• Jan 20, 2012
AWD systems, like that on the Subaru Forester, are grea... AWD systems, like that on the Subaru Forester, are great in snowy conditions (Subaru).
The Northeast, Great Lakes and even Seattle have been hit with winter storms this week. Is it time to consider whether or not you need or want an all-wheel drive-car or SUV to better handle the snow and slush?

Not surprisingly, sales of all-wheel-drive vehicles spike in winter months. But there are pros and cons to owning one. Also, before you buy you should understand how the systems work, and how they are different from four-wheel-drive systems.

Check out our new feature--TechSplanations-- to get an easy-to-digest take on how these systems work, and then check out our gallery of AWD and 4WD vehicles to get our editors' comments on each vehicle. Finally, if you are interested in pricing and more detailed information, research the car on our easy-to use shopping tool.

What is All-Wheel-Drive

All-wheel-drive vehicles have systems in which the engine drives all four wheels at the same time, as opposed to just the front wheels in most cars. By means of sensors and the vehicle's central computer power from the engine is routed to each wheel depending on your traction. If you are traveling on a dry road, your car will operate in front-drive mode or rear-drive mode, depending on its orientation. A BMW all-wheel-drive vehicle tagged with the "x" designation will travel in rear-drive on a dry road. A Subaru Impreza will move in front-drive mode in dry conditions. But if that car is in snow, wet leaves, gravel, sand, or the like, the sensors will automatically send power to each wheel in the right proportions to maximize traction.

How does it work?

An AWD system is made up of the front and rear differentials and the transfer case. The differentials are located between the front wheels and the back wheels. The differentials transfer torque (power at low engine revolutions-per-minute) from the drive shaft to the drive wheels. Sensors will shift that torque to each wheel depending on traction needs, literally putting the power to the pavement to maximize control of the vehicle. Besides providing drive power to all four wheels, an AWD system can also help your vehicle make turns--the inside wheels and outside wheels of your vehicle take different paths during a turn, and having them move at different speeds makes your vehicle corner more effectively.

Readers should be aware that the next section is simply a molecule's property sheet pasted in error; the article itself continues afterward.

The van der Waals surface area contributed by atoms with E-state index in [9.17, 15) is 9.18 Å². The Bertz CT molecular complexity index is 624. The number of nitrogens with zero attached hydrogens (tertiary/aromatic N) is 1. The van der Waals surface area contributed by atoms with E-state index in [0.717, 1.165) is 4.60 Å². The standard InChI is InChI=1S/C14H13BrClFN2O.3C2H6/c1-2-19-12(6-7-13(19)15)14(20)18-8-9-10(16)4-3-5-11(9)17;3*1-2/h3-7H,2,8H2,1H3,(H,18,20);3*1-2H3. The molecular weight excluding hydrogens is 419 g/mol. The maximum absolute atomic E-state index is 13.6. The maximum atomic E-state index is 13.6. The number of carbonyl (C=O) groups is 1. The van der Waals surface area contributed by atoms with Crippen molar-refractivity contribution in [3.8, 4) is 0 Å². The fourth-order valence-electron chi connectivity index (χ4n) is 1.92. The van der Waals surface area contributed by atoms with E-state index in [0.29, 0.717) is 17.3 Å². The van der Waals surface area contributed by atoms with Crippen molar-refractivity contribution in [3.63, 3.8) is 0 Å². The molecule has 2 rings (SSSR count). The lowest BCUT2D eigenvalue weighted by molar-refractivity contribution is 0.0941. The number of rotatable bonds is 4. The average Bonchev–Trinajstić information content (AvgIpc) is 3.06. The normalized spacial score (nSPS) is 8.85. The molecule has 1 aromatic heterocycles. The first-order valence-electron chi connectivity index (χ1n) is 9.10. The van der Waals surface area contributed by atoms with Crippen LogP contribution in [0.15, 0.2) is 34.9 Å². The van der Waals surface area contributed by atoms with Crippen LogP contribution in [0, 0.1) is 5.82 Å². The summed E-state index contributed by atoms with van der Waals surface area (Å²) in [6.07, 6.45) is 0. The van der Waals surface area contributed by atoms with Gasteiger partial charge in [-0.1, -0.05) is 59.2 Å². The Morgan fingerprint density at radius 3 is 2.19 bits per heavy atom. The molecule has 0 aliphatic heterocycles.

The beauty of the AWD system is that it woks automatically, leaving the vehicle in two-wheel-drive when that's all that is needed, which is most of the time. If an AWD system worked full-time, the vehicle would unnecessarily burn a lot of fuel. Why would I want it?

If you live in the Northeast, Great Lakes, Pacific Northwest or any place that is going to see snow four or five months of the year, or if you live and drive on a lot of unpaved roads, an all-wheel-drive vehicle is the ticket. It's not for no reason that these are the strongest markets for Subaru, which has long offered AWD systems as standard equipment.

Is there any downside?

These systems are terrific on pavement and unpaved roads, but an AWD car or crossover is not the same as a Jeep or Range Rover, and is not designed to handle the same sorts of off-road courses. AWD systems are different than four-wheel-drive systems which have levers or buttons inside the car that enable the driver to lock the differentials, putting the car into a low-range mode where all four wheels are engaged for real off-roading and trail crawling. AWD vehicles also carry a fuel economy penalty, as the weight of the system means your vehicle will get about 5 mpg less than if it wasn't equipped with AWD.

What vehicles offer it?

All Subarus come with AWD as standard equipment, except for the new BRZ sportswear. Audi's Quattro AWD system is an option on its vehicles, but it is offered on all models. Some family sedans, such as the Ford Fusion and Suzuki Kizashi have AWD as an option. BMW AWD cars are marketed as "xDrive"; Mercedes-Benz AWD vehicles are marketed as "4matic"; Volkswagen markets its AWD vehicles as "4Motion." Suzuki markets one of the few small-car AWD systems in its SX4. Virtually all SUVs and crossover vehicles have AWD options.

Bottom line

If you drive in the snow or travel lots of unpaved roads, it's tough to find a better insurance policy than a solid AWD system. The worst vehicle we can think of to drive in snowy climes would be, say, a Ford Mustang or a light, two-wheel-drive pickup truck like a Dodge Dakota.

View Gallery: AWD Vehicles



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    • 1 Second Ago
  • 73 Comments
      • 2 Years Ago
      The Subaru system is a full time, all wheel drive, at all speeds, not just when there is slipage....check your facts!
      wil2660
      • 2 Years Ago
      Have an 07 Ford 500 AWD, in the snow it's great, like being on tracks.
      • 2 Years Ago
      Whoever wrote this doesn't have a clue and shouldn't write of what he/she doesn't understand. Many all wheel drive can go anywhere a 4 wheel drive can go. usually the difference is wheter the transfer case has low range or not. The transfer case must also have the ability to lock the center differential. Toyota sells both 4 wheel drive and all wheel drive vehicles their all wheel drive vehicles such as Sequioa, 4 Runner, & Land Cruiser will go anywhere a Jeep will go and more.
        paul and cheri
        • 2 Years Ago